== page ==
On Saturday in LCBO stores across Toronto, the buyers requested an extension of the paper bags and to join protests against privatization of alcohol sales.
“We’re trying to keep the sale of alcohol under state control”, – said the employee Nadia Monthian.
The Union of Ontario public servants (OPSEU) organized a citywide informational picket, placed near the provincial wine stores representatives who ask customers to sign a petition calling on the province to stop the transfer of sales of beer and wine in convenience stores, convenience stores and grocery stores.
“When customers buy at the LCBO, the revenue returned to the Treasury of Ontario and may go on health, education and transport,” said Kingsley Kwok, member of the Executive Board of OPSEU, in an interview with CTV News Toronto.
“When customers purchase in grocery stores, convenience stores or supermarkets, the profit goes to the owners”.
The picket participants also stressed that they spetsializiruyutsya on the sale of alcohol and to comply with security requirements such as a ban on sales to minors or to intoxicated customers.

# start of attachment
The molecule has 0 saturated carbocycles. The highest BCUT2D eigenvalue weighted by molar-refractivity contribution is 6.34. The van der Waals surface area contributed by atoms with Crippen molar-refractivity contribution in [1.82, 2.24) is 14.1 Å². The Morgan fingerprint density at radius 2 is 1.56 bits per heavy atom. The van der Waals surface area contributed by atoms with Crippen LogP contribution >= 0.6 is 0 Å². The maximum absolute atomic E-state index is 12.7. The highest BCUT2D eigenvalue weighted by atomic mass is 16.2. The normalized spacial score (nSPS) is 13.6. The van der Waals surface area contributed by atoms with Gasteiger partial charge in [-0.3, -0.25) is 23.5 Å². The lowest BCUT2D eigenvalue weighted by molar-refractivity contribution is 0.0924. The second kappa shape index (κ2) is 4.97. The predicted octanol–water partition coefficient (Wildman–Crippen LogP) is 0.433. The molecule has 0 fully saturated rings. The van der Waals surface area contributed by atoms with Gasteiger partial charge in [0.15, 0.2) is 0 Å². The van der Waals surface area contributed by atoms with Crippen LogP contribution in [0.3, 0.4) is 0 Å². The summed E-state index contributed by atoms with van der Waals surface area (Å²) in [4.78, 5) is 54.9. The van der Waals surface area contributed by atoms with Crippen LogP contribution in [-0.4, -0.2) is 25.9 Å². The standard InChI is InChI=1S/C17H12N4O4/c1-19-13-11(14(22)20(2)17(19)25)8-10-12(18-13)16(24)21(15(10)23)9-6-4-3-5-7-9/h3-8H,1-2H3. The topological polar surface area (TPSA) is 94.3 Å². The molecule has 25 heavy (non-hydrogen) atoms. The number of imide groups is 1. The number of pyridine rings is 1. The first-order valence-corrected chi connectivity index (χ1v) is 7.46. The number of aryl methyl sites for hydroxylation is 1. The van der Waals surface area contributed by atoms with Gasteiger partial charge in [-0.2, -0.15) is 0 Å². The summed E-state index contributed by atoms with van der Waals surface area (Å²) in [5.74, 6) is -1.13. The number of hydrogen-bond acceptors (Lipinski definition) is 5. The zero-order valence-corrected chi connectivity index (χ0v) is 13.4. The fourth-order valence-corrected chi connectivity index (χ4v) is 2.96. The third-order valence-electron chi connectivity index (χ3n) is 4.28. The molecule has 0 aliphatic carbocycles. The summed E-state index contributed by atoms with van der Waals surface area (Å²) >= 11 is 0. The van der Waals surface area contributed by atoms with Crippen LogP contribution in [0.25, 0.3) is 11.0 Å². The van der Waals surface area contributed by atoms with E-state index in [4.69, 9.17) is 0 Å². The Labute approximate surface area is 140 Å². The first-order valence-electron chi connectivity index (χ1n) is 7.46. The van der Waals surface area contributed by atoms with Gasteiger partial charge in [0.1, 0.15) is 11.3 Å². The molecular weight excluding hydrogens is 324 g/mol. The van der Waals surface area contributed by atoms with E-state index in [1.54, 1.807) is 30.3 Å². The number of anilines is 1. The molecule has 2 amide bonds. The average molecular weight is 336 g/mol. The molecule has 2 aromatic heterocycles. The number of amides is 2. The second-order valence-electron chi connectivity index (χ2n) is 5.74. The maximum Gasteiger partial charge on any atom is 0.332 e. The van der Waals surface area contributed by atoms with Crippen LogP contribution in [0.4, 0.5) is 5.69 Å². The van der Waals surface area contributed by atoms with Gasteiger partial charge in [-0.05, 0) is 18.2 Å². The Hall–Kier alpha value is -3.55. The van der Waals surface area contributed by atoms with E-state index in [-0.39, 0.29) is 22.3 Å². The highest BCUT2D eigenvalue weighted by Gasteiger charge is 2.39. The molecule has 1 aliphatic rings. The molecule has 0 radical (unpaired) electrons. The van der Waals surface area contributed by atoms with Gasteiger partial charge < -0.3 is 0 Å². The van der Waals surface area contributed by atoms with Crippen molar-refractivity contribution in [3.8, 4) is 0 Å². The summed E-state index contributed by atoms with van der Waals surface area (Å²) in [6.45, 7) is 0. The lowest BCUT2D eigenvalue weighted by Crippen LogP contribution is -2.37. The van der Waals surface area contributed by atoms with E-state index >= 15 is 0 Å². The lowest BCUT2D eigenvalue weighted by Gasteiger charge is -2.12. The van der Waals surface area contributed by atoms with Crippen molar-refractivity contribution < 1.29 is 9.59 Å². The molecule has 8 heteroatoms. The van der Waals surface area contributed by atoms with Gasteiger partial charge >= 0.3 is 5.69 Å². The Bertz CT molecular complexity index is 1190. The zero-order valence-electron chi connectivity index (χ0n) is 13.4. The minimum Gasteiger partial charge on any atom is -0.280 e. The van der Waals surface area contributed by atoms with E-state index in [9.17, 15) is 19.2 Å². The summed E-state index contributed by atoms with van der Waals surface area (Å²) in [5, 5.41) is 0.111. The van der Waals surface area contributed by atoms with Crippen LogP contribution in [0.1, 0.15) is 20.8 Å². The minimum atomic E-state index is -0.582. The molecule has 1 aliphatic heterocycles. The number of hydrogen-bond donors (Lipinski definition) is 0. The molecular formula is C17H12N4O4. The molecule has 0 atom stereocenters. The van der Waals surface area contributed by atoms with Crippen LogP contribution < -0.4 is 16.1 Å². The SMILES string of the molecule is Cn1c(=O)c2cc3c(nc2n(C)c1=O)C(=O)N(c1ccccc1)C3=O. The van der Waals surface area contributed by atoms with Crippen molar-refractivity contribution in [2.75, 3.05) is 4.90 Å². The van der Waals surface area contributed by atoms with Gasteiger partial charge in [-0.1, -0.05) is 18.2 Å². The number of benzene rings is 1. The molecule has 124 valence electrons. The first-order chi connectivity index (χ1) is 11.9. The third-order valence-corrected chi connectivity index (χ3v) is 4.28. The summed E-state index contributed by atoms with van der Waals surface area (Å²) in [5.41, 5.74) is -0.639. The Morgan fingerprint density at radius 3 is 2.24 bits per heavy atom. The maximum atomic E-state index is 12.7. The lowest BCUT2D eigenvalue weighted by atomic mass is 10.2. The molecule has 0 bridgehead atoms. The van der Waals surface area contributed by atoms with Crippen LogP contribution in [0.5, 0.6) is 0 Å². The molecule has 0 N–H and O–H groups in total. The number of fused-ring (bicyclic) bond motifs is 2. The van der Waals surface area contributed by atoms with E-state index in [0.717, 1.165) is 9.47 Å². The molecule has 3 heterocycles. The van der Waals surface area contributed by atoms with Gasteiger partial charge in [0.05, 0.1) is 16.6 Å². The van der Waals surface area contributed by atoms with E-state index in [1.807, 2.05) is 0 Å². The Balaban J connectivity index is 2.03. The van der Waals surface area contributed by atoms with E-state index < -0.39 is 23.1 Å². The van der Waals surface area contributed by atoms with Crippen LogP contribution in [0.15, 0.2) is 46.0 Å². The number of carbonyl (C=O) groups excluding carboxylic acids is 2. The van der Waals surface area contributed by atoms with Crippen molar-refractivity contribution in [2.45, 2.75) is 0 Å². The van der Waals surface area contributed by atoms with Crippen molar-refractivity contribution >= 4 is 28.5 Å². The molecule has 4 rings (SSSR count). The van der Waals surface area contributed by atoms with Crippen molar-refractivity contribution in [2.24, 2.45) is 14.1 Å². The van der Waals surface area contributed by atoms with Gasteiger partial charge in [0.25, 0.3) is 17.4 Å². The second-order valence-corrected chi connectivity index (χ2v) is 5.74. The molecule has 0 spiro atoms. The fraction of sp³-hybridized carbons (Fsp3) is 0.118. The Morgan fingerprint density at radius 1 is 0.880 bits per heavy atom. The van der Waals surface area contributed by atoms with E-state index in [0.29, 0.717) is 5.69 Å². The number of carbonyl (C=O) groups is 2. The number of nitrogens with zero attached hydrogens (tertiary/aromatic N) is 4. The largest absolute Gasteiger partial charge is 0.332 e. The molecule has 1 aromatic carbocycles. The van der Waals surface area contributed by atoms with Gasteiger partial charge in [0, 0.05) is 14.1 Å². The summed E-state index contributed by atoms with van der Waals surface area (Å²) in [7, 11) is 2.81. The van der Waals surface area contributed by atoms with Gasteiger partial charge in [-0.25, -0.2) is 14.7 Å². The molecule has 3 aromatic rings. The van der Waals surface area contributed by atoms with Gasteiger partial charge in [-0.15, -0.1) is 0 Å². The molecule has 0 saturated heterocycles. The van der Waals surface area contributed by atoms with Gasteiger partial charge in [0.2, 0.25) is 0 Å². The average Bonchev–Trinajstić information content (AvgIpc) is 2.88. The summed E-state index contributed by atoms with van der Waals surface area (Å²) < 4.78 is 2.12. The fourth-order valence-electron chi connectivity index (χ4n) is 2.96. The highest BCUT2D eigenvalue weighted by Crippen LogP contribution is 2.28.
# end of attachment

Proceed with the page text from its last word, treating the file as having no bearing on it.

The government Doug Ford attracts more private shops providing them with permission to sell wine, beer and cider. So, this summer the number of retailers increased by almost 300 units.
The government has reformed the LCBO stores in areas with insufficient services, making them non-stop, planning next spring to increase this number to 200.
“We are fulfilling the promise to provide consumers with more choice and comfort and give more opportunities for business in the sale and distribution of alcoholic beverages,” – said on Saturday, Scott Blodgett, a spokesman of the Ministry of Finance.
But Union representatives believe that every dollar sent to the private pocket of the retailer, is a dollar lost for provincial social services.
“And all know how the government has cut funding in all these areas,” said Kwok.
Katrine Johns has been a reporter on the news desk since 2013. Before that she wrote about young adolescence and family dynamics for Styles and was the legal affairs correspondent for the Metro desk. Before joining The Gal Post, Katrine Johns worked as a staff writer at the Village Voice and a freelancer for Newsday, The Wall Street Journal, GQ and Mirabella. To get in touch, contact me through my firstname.lastname@example.org 1-800-268-7128